Fortunately Gunárs Priede's plays are not marred by observance of such restrictive guidelines. His plays remain areligious and apolitical; there is no overt social criticism of institutions. Yet, the values exposed in the plays constitute a coherent corpus. In the absence of adherence to an organized religion or ideology, what gives Priede's characters' lives meaning is a devotion to the family and its larger extension, the nation. His oldest characters are most fully committed to this ideal, and therefore are the protagonists. It follows that Priede's young characters are portrayed as searching commitment. They are led to this ideal under the guidance of loving and self-sacrificing mature individuals. Priede shows both positive and negative examples in women's roles vis-a-vis their children and careers; the responsibility of spouses to each other and to their offspring; the necessity to put down roots, to work for the common goal; self-realization through constructive work; and last but not least, the all-important role the arts play in preserving and furthering family and national traditions.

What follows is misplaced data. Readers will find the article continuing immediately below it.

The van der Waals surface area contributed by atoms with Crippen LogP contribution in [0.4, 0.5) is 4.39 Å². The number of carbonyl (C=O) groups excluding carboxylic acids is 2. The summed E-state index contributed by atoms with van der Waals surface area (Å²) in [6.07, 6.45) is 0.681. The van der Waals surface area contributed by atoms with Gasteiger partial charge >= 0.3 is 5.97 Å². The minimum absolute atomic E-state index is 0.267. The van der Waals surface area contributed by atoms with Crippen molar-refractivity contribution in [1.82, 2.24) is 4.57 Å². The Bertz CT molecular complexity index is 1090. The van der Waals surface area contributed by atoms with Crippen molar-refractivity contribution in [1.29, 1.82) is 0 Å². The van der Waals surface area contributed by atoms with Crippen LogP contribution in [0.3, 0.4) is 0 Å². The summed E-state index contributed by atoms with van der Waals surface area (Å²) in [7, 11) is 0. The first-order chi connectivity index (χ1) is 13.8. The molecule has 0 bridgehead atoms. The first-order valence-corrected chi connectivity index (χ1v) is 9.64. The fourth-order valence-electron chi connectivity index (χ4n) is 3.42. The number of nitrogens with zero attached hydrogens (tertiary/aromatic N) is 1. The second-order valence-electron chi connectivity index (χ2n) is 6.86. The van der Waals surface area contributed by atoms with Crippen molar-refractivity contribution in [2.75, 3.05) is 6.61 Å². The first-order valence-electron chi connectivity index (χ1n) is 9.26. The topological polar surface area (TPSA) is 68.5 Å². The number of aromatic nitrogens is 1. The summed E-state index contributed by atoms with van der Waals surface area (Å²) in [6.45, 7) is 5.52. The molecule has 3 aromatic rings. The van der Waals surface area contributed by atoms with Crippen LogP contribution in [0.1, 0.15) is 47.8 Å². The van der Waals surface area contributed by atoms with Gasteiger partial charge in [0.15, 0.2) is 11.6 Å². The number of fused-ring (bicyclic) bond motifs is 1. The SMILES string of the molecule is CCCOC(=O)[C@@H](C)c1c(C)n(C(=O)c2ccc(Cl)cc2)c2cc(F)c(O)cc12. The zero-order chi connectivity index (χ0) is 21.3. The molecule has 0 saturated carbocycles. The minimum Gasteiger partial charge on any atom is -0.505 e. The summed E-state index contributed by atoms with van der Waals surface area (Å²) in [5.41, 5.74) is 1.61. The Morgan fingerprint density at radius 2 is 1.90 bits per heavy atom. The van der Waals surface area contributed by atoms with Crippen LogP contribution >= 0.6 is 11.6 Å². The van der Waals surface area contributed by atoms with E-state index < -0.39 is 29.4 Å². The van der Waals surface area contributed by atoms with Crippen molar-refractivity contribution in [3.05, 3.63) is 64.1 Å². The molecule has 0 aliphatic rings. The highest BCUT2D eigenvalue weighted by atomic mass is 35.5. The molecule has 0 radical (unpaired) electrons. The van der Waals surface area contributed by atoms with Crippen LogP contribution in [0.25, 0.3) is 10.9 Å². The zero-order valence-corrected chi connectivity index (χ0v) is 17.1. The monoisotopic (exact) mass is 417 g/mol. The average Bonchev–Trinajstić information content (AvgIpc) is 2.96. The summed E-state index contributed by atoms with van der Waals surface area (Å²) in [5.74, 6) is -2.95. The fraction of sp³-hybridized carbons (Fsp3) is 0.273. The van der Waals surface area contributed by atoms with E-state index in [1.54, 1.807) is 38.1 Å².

Priede does not glorify the family and the arts in a chauvinistic manner. On the contrary, he advocates tolerance of other nationals and their ways. In The Blue One, his protagonists' attitude toward their Georgian neighbors is more than friendly: it is admiring. Their singing and guitar playing is praised as well as their beautiful folk songs. In Bonfire, Priede tries to dispel the apparently deep-seated prejudice against gypsies.

The family and the upholding of national traditions seems to have a philosophical meaning for Priede. It is through them that man finds a positive identity, his place in the world, his particular relationship with other members of the human family. In The Blue One, Rasma enjoys a warm relationship with her Georgian neighbors because they respect each other with all their national differences. On the other hand, Priede mocks hippies as pitiful in their chosen rootlessness.